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How Christo Fenced Us In

For two weeks in 1976, a billowing white fabric fence traced the hills of Sonoma and Marin counties in California, following the rise and dip of its arid land for 24.5 miles until it finally slipped into the sea.

Detractors said artist Christo and his wife, Jeanne-Claude, creators of the fence, were Soviet spies who wanted the fence to serve as a target for intercontinental ballistic missiles. Others said they were tools of real estate developers who would attract foreigners to the ranch land to buy up property.

The truth was far more benign and far more beautiful. “Running Fence,” as it was called, was an American take on
the Great Wall of China — extensive, ambitious, absurd. But if fences serve to block off and protect, “Running Fence” acted more like 18-foot-high sails steering the earth onto a different course.

And now the Smithsonian American Art Museum has an exhibit celebrating that two-week installation, “Christo and Jeanne-Claude: Remembering the ‘Running Fence.'” Far from a recollection of an event that took place 34 years ago, the exhibit manages to capture the spirit of the work. For those who were not able to see “Running Fence” in 1976, the museum has gathered photographs, drawings, stories and even a portion of the fabric itself, for a first-time reflection. In fact, the archive of “Running Fence” is the first major work of the couple acquired by a museum.

Director Betsy Broun called the fence “the most inspiring of all [of Christo’s] major projects,” adding that it was “brief, joyous and beautiful — but wholly useless.”

The Smithsonian exhibit captures that sentiment, with a constantly changing 22-foot-high slideshow of photographs from the event, 46 of Christo’s drawings planning the fence and even a 58-foot-long scale model showing the way the fence crossed the terrain, across roads and rivers, up hills and finally reaching the ocean.

What set “Running Fence” apart from other Christo works was its reflection of the earth itself. Light shone through the fabric, so that photographs show the material glowing at certain points in the day. The wind would make the fabric puff out like a cloud. So many of the works of Christo and Jeanne-Claude seemed too obscure; think of the 1995 wrapping of Berlin’s Reichstag building or the surrounded islands of Biscayne Bay in Miami from 1983. “Wrapped Trees,” done in Switzerland in 1998, also seems more of a smothering of the trees than anything else.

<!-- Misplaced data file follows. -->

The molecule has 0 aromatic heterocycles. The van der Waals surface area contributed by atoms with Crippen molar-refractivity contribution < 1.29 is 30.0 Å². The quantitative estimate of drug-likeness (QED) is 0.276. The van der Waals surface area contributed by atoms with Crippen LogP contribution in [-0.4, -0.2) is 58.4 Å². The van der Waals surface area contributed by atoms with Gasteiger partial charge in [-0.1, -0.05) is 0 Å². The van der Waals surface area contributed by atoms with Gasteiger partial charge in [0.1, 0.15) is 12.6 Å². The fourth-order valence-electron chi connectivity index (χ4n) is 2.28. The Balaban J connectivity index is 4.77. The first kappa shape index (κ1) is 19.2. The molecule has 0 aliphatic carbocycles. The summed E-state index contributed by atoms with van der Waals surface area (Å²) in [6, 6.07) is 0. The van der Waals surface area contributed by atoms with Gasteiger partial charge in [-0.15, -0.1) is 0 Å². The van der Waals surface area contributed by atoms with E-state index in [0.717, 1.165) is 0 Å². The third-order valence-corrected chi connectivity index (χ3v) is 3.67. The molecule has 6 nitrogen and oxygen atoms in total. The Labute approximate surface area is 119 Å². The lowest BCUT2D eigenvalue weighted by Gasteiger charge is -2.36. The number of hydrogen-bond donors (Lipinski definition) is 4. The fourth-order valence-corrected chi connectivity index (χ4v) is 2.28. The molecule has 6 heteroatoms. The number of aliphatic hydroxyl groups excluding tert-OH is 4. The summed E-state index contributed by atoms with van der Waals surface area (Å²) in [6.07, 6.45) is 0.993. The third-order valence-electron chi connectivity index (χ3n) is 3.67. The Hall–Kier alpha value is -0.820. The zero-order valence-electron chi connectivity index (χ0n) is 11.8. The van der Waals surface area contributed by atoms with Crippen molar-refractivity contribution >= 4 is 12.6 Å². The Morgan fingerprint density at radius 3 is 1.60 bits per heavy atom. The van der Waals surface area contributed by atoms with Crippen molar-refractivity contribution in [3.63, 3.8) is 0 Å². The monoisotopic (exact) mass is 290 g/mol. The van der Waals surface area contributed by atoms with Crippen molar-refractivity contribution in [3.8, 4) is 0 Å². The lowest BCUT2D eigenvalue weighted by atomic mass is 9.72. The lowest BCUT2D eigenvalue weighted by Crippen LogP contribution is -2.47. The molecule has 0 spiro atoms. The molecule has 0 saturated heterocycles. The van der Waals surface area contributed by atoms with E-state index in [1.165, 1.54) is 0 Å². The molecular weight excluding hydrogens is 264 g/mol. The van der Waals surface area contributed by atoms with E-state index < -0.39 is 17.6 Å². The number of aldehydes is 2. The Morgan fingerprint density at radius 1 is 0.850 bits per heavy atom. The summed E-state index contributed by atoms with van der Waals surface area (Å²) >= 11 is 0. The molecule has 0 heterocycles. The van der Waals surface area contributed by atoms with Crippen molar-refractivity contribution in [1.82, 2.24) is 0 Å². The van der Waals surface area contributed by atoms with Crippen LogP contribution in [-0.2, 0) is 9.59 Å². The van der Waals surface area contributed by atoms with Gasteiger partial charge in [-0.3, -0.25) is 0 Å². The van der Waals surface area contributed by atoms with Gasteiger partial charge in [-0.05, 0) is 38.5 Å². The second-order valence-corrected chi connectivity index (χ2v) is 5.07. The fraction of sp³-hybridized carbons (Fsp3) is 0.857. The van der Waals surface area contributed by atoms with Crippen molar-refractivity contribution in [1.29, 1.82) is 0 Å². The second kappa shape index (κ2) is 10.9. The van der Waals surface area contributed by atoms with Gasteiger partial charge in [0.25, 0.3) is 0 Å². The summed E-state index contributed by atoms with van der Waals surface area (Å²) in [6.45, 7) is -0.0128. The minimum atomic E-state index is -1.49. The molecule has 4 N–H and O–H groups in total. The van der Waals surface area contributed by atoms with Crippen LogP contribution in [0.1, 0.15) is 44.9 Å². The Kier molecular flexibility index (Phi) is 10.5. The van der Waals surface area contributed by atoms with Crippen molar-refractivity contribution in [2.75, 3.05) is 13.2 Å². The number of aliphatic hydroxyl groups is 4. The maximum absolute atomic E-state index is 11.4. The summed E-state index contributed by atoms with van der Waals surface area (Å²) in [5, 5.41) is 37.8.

But, like Christo’s 2005 “The Gates” in New York City, “Running Fence” lays gently on the land. Photographs show cattle stolidly grazing alongside the fence in one section.

Christo was on hand last week to talk about “Running Fence.” He was alone; his wife, Jeanne-Claude, had died suddenly last November, ending their artistic collaboration of more than 50 years. Nevertheless, the 74-year-old artist appeared cheerful and full of energy, looking far younger than his years. He talked about the 1976 event as if it had just happened yesterday. For him, the project was not as much about the remembering of the fence as the chance to retell the story of the making of the fence.

It was necessary, he said, to convince the 59 ranchers who owned the land north of San Francisco that would eventually host the fence. He also had to take the project to court for municipal approval, ending in a San Francisco federal appeals court ruling allowing the project to continue. In addition, the couple had to find just the right material for the fence, something that could stand up to the winds of the northern California coastline without disintegrating.

Even with all these hurdles, the project pushed on. It took Christo and Jeanne-Claude from 1972 to 1976 to bring it to fruition.

Like all Christo works, this one lasted for only a brief time. Christo vowed he will “never do the same thing again — I will never do another ‘Running Fence.'” Even so, the artist continues with his next project, “Over the River,” for Colorado’s Arkansas River. In it, fabric panels will be suspended above the river as it winds through the eastern slope of the Rocky Mountains.

“Running Fence” is on view at the Smithsonian American Art Museum, at Eighth and F streets Northwest, through Sept. 26. A new film commissioned by the museum, “The ‘Running Fence’ Revisited,” will be shown regularly in the museum’s galleries, along with the 1978 film, “Running Fence.”

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